Combat between Mirage: Arcane Warfare’s two factions currently plays out in 10 theaters of war. The diverse offering of killing floors -- ranging from wide-open desert maps to near-claustrophobic temples with abundant verticality -- are filled with arresting design decisions, many that provide players with multiple pathways to a kill (or kills). There’s nothing like rushing a room with a Taurant and murdering everyone inside -- or watching those lucky enough to escape your wrath scurry through tight entry points and corridors like terrified rats.

Each map also provides players with unique tactical advantages that play into the strengths and weaknesses of each class. So not only must players use their skill to defeat enemies, but they must also use wit and guile to exploit the advantages and comprehend the disadvantages of any lane or pathway.

On top of that, Torn Banner challenges players via modes such as Team Deathmatch, CTF, and Push -- a frenzied mode in which glyphs (or capture points) move about the map as teams attempt to capture them. Although these modes may appear passé at first glance, Torn Banner has infused each with a uniqueness -- via level design and class development -- that keeps players on edge and guessing as they play.


Meeting at the “intersection between close-quarters and ranged combat,” Mirage Arcane’s developers have promised that players will feel the crunch of maces against bone and the smell of rending flesh seared by a sorcerer’s flame-bolt. And with Mirage’s ragdoll physics and gore-centric fantasy combat taking center stage, we can officially say they’ve delivered on their promise. This game provides a powerfully tight package of competitive gameplay that will excite and engage any FPS fan.

Anyone looking to trade in their guns for a strategic, skill-based alternative to today’s over-the-top modern warfares should take note of Mirage, as its civil war is bound to recruit many an FPS fan when it launches on May 23.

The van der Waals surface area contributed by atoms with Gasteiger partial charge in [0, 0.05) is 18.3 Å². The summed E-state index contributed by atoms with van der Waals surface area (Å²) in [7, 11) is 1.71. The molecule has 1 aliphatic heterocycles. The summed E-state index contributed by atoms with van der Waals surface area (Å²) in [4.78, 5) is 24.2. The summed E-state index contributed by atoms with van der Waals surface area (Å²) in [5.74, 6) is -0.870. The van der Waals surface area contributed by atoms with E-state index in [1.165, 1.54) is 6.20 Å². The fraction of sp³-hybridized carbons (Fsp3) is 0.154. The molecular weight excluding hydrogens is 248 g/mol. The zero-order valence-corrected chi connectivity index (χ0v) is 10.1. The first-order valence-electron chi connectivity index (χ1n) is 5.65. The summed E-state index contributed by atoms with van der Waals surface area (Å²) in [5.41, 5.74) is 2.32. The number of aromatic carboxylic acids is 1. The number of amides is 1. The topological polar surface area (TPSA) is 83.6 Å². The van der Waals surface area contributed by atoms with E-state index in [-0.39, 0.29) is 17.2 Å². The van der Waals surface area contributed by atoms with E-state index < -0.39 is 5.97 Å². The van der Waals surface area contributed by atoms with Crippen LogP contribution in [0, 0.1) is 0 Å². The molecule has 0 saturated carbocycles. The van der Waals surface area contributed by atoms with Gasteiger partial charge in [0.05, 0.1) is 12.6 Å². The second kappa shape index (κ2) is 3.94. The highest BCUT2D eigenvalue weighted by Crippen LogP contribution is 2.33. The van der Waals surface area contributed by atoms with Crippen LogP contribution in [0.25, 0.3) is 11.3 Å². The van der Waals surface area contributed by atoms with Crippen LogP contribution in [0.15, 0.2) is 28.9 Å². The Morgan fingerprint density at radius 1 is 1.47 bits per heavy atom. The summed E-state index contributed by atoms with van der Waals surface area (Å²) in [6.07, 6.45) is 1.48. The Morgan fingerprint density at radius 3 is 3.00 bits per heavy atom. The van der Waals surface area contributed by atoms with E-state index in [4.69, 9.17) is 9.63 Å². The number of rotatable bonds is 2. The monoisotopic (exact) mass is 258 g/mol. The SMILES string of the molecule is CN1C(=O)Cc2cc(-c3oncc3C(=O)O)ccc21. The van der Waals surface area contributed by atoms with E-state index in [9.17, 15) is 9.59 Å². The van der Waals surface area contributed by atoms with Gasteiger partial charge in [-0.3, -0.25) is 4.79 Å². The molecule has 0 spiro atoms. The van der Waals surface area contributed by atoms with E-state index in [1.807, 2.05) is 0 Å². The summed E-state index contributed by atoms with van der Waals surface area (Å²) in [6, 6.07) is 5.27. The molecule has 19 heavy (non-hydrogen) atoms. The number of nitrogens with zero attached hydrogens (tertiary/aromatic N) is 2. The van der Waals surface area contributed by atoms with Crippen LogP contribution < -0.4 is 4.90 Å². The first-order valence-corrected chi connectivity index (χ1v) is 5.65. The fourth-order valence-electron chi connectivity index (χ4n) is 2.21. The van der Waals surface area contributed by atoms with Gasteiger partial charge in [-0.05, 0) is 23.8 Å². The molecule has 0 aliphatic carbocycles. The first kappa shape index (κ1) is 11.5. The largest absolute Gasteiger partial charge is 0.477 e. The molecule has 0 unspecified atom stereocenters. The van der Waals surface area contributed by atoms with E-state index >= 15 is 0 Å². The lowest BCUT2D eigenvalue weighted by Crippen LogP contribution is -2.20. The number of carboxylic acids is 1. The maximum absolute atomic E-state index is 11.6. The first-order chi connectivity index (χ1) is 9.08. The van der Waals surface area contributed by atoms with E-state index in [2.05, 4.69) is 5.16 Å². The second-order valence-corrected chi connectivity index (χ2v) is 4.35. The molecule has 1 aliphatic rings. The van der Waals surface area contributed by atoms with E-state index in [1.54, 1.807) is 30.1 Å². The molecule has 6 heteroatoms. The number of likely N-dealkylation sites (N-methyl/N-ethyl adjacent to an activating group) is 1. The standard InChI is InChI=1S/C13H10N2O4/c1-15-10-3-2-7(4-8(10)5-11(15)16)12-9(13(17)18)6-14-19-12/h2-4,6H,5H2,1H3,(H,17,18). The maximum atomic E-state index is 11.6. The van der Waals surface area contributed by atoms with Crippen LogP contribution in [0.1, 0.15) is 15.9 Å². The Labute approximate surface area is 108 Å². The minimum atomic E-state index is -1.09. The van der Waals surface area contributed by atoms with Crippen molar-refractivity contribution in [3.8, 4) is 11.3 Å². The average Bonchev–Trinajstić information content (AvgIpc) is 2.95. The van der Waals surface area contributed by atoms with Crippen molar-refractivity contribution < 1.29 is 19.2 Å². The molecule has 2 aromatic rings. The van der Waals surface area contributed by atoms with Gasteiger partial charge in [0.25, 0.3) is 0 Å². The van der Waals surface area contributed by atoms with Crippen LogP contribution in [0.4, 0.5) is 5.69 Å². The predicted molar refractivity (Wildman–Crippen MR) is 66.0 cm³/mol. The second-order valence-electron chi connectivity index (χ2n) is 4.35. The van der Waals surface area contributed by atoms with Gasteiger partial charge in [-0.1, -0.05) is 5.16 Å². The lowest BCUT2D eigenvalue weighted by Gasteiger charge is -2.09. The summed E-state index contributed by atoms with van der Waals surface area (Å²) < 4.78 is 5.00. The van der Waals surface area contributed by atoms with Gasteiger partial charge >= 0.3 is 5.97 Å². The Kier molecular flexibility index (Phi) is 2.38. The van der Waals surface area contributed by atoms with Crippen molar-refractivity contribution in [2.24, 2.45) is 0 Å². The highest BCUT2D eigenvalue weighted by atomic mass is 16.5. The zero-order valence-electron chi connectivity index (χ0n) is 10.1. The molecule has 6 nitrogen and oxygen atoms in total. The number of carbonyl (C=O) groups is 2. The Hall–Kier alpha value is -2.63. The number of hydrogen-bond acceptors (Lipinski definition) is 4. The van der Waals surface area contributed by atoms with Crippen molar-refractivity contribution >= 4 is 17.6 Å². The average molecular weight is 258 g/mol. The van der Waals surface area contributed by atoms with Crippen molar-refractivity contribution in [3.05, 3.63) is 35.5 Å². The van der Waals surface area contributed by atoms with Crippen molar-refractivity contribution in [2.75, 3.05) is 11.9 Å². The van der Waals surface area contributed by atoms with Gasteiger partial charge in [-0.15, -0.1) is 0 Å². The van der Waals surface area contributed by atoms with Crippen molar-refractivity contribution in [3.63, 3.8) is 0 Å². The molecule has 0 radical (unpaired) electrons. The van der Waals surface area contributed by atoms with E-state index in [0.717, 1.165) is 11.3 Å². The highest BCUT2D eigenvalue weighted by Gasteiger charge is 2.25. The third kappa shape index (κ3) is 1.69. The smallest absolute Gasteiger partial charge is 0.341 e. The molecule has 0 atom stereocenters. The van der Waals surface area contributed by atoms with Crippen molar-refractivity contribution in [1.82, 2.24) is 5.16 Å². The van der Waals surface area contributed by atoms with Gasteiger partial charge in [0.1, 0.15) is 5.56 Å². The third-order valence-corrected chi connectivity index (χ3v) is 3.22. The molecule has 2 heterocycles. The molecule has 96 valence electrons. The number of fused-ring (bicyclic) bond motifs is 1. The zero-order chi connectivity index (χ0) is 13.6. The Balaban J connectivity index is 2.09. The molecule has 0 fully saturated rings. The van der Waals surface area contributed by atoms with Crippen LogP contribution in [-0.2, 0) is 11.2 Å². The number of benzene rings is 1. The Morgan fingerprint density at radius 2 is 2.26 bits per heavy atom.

Pre-order the Chivalry Dev's New Game Mirage: Arcane Warfare and Get in the Beta Tue, 28 Mar 2017 06:41:09 -0400 Paige McGovern

Both pre-orders and the closed beta of Mirage: Arcane Warfare launched today on Steam.

Developed by Torn Banner Studios (the developers of Chivalry: Medieval Warfare), Mirage: Arcane Warfare is a multiplayer skill-based FPS. The game has both magic and melee combat to appeal to a wide player base. Its closed beta will be available until around May 23, the official release date.

The closed beta features:

  • All six character classes
  • Two tiers of interchangeable magical abilities
  • 5 game modes
  • 11 environments
  • No NDA (players can now broadcast gameplay)
  • An introduction to the mage Entropist

To get into the game now, Steam users can order The Standard Edition for only $29.99. This edition includes:

  • Instant closed beta access
  • Closed beta Friend Key (if pre-ordering)
  • Full version of Mirage: Arcane Warfare
  • "Bones of the Bygone" helmet pack

For an additional $10, players can upgrade to the Special Edition. The benefits include:

  • The Standard Edition
  • The original soundtrack
  • "Honor Masks" helmet pack
  • Welcome Random Drops package
  • HD Fan pack (Wallpapers, propaganda art, and a world map)
  • Chivalry: Medieval Warfare Complete Edition

Those who own the popular Chivalry: Medieval Warfare can receive 10% off. Conveniently, Chivalry can be downloaded for free on Steam for today only, so everyone can enjoy this discount.

Both the Standard and Special Editions are available for purchase now on the game's Steam page.

Watch the new trailer for the beta below:

Latency: A Story That Almost Made Me Give Up Online Gaming Mon, 18 Apr 2016 05:15:35 -0400 Justin McGovney

You have absolutely no idea how many times I used to see that screen.